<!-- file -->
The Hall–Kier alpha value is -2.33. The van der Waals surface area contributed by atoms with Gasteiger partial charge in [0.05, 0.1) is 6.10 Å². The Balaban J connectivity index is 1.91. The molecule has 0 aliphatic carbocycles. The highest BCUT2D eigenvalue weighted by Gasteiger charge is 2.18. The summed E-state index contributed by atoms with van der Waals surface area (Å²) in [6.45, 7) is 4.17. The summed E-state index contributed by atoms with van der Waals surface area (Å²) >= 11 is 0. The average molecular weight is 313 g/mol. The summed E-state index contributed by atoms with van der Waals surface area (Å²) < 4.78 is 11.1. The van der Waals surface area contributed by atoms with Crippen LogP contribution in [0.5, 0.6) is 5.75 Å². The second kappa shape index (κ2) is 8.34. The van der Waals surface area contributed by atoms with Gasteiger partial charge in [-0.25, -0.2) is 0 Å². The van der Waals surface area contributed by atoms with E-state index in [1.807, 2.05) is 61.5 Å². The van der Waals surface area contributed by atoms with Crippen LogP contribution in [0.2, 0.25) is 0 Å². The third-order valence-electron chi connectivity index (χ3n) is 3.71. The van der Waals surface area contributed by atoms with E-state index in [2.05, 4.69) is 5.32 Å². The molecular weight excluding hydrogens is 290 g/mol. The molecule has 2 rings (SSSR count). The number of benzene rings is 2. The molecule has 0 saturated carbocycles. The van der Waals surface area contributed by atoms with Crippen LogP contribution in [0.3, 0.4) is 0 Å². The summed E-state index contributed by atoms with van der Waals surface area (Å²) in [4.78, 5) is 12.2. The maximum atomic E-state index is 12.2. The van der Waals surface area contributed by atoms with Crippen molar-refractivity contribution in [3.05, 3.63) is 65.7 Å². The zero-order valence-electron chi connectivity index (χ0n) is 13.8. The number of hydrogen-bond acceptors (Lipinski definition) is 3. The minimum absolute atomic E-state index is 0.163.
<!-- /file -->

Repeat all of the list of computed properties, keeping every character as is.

The Hall–Kier alpha value is -2.33. The van der Waals surface area contributed by atoms with Gasteiger partial charge in [0.05, 0.1) is 6.10 Å². The Balaban J connectivity index is 1.91. The molecule has 0 aliphatic carbocycles. The highest BCUT2D eigenvalue weighted by Gasteiger charge is 2.18. The summed E-state index contributed by atoms with van der Waals surface area (Å²) in [6.45, 7) is 4.17. The summed E-state index contributed by atoms with van der Waals surface area (Å²) >= 11 is 0. The average molecular weight is 313 g/mol. The summed E-state index contributed by atoms with van der Waals surface area (Å²) < 4.78 is 11.1. The van der Waals surface area contributed by atoms with Crippen LogP contribution in [0.5, 0.6) is 5.75 Å². The second kappa shape index (κ2) is 8.34. The van der Waals surface area contributed by atoms with Gasteiger partial charge in [-0.25, -0.2) is 0 Å². The van der Waals surface area contributed by atoms with E-state index in [1.807, 2.05) is 61.5 Å². The van der Waals surface area contributed by atoms with Crippen LogP contribution in [0.2, 0.25) is 0 Å². The third-order valence-electron chi connectivity index (χ3n) is 3.71. The van der Waals surface area contributed by atoms with E-state index in [2.05, 4.69) is 5.32 Å². The molecular weight excluding hydrogens is 290 g/mol. The molecule has 2 rings (SSSR count). The number of benzene rings is 2. The molecule has 0 saturated carbocycles. The van der Waals surface area contributed by atoms with Crippen LogP contribution in [0.3, 0.4) is 0 Å². The summed E-state index contributed by atoms with van der Waals surface area (Å²) in [4.78, 5) is 12.2. The maximum atomic E-state index is 12.2. The van der Waals surface area contributed by atoms with Crippen molar-refractivity contribution in [3.05, 3.63) is 65.7 Å². The zero-order valence-electron chi connectivity index (χ0n) is 13.8. The number of hydrogen-bond acceptors (Lipinski definition) is 3. The minimum absolute atomic E-state index is 0.163.